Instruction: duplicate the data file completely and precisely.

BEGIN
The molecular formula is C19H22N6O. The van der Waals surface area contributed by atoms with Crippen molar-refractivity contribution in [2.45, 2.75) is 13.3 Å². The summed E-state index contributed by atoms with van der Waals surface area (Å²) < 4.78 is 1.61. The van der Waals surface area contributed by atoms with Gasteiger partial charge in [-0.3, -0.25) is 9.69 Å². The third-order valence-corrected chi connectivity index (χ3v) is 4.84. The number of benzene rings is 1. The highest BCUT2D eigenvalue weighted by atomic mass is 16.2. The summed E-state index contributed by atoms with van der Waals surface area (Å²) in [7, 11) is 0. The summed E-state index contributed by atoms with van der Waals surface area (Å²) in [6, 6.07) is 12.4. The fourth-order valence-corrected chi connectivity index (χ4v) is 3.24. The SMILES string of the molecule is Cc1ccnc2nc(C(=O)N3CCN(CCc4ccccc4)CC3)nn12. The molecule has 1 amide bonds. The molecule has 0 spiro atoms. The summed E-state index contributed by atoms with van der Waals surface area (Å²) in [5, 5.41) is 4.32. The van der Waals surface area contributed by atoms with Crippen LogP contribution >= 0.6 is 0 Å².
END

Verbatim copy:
The molecular formula is C19H22N6O. The van der Waals surface area contributed by atoms with Crippen molar-refractivity contribution in [2.45, 2.75) is 13.3 Å². The summed E-state index contributed by atoms with van der Waals surface area (Å²) < 4.78 is 1.61. The van der Waals surface area contributed by atoms with Gasteiger partial charge in [-0.3, -0.25) is 9.69 Å². The third-order valence-corrected chi connectivity index (χ3v) is 4.84. The number of benzene rings is 1. The highest BCUT2D eigenvalue weighted by atomic mass is 16.2. The summed E-state index contributed by atoms with van der Waals surface area (Å²) in [7, 11) is 0. The summed E-state index contributed by atoms with van der Waals surface area (Å²) in [6, 6.07) is 12.4. The fourth-order valence-corrected chi connectivity index (χ4v) is 3.24. The SMILES string of the molecule is Cc1ccnc2nc(C(=O)N3CCN(CCc4ccccc4)CC3)nn12. The molecule has 1 amide bonds. The molecule has 0 spiro atoms. The summed E-state index contributed by atoms with van der Waals surface area (Å²) in [5, 5.41) is 4.32. The van der Waals surface area contributed by atoms with Crippen LogP contribution >= 0.6 is 0 Å².